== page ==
"The alliance with The Planetary Society and Project Voyager will allow SETI@home to increase the program's data processing capability, as well as to begin analyzing data collected from radio telescopes scanning the southern hemisphere," says Dr. David P. Anderson, the director of the SETI@home project.

The project's Chief Scientist is Dan Werthimer, who leads UC Berkeley's SERENDIP SETI program as well. SETI@home was conceived by computer scientist David Gedye, along with Craig Kasnoff and astronomer Woody Sullivan.

Signing up for SETI@home is possible at The Planetary Society website.

Project Voyager

Project Voyager is the working title of an integrated media network devoted to entertainment and learning that draws upon our knowledge of science. The company is being organized by Joe Firmage of Intend Change and Ann Druyan of Carl Sagan Productions and has accepted seed capital from SOFTBANK Venture Capital and Crosspoint Ventures. The company will announce its name in late summer of 2000, and expects to launch globally in late 2000.

Druyan, a member of the Society's Board of Directors, is the wife and collaborator of the late Carl Sagan who co-founded The Planetary Society in 1980. Firmage, an Internet entrepreneur, is a founder of USWeb (now marchFIRST), an Internet professional services firm, and Intend Change, a venture construction firm.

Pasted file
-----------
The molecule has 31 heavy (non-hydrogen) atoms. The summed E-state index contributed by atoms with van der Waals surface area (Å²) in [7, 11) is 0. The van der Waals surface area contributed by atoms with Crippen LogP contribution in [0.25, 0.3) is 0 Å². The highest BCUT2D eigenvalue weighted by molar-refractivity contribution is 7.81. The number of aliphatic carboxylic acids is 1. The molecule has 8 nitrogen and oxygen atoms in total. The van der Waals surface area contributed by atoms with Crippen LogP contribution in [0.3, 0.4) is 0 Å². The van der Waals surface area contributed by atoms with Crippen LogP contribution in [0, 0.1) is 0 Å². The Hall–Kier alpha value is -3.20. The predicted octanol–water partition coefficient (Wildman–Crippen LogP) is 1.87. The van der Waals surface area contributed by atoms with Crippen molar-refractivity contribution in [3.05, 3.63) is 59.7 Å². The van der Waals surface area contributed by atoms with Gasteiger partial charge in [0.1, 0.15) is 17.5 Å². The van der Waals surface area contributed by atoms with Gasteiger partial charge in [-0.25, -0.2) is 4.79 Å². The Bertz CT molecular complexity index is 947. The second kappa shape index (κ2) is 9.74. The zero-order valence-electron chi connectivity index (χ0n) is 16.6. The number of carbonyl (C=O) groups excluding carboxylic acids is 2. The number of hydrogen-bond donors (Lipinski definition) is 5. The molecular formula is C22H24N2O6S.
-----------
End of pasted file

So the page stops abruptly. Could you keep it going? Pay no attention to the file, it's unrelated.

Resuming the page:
About The Planetary Society

With a global community of more than 2 million space enthusiasts, The Planetary Society is the world’s largest and most influential space advocacy organization. Founded in 1980 by Carl Sagan, Bruce Murray, and Louis Friedman and today led by CEO Bill Nye, we empower the public to take a meaningful role in advancing space exploration through advocacy, education outreach, scientific innovation, and global collaboration. Together with our members and supporters, we’re on a mission to explore worlds, find life off Earth, and protect our planet from dangerous asteroids. To learn more, visit